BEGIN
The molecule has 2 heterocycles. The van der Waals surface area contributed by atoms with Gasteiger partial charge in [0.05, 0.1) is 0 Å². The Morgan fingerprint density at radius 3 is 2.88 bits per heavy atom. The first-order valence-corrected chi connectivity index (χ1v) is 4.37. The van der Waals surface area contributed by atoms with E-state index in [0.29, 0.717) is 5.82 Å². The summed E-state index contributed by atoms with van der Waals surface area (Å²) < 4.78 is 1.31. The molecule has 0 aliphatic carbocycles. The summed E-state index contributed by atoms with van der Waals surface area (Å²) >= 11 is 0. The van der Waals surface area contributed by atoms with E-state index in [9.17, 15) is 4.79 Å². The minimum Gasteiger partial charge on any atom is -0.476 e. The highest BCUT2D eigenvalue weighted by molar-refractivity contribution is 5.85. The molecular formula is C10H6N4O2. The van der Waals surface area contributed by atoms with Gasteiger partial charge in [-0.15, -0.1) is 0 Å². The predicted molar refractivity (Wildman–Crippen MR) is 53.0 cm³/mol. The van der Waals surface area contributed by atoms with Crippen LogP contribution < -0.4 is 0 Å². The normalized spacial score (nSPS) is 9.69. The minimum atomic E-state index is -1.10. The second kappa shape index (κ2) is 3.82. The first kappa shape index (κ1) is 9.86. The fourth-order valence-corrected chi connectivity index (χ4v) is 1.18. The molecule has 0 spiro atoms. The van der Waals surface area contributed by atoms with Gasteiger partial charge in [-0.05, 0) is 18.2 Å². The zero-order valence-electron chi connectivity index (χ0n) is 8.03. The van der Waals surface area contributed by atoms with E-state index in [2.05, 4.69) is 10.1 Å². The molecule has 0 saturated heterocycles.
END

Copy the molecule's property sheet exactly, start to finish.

The molecule has 2 heterocycles. The van der Waals surface area contributed by atoms with Gasteiger partial charge in [0.05, 0.1) is 0 Å². The Morgan fingerprint density at radius 3 is 2.88 bits per heavy atom. The first-order valence-corrected chi connectivity index (χ1v) is 4.37. The van der Waals surface area contributed by atoms with E-state index in [0.29, 0.717) is 5.82 Å². The summed E-state index contributed by atoms with van der Waals surface area (Å²) < 4.78 is 1.31. The molecule has 0 aliphatic carbocycles. The summed E-state index contributed by atoms with van der Waals surface area (Å²) >= 11 is 0. The van der Waals surface area contributed by atoms with E-state index in [9.17, 15) is 4.79 Å². The minimum Gasteiger partial charge on any atom is -0.476 e. The highest BCUT2D eigenvalue weighted by molar-refractivity contribution is 5.85. The molecular formula is C10H6N4O2. The van der Waals surface area contributed by atoms with Gasteiger partial charge in [-0.15, -0.1) is 0 Å². The predicted molar refractivity (Wildman–Crippen MR) is 53.0 cm³/mol. The van der Waals surface area contributed by atoms with Crippen LogP contribution < -0.4 is 0 Å². The normalized spacial score (nSPS) is 9.69. The minimum atomic E-state index is -1.10. The second kappa shape index (κ2) is 3.82. The first kappa shape index (κ1) is 9.86. The fourth-order valence-corrected chi connectivity index (χ4v) is 1.18. The molecule has 0 spiro atoms. The van der Waals surface area contributed by atoms with Gasteiger partial charge in [-0.05, 0) is 18.2 Å². The zero-order valence-electron chi connectivity index (χ0n) is 8.03. The van der Waals surface area contributed by atoms with E-state index in [2.05, 4.69) is 10.1 Å². The molecule has 0 saturated heterocycles.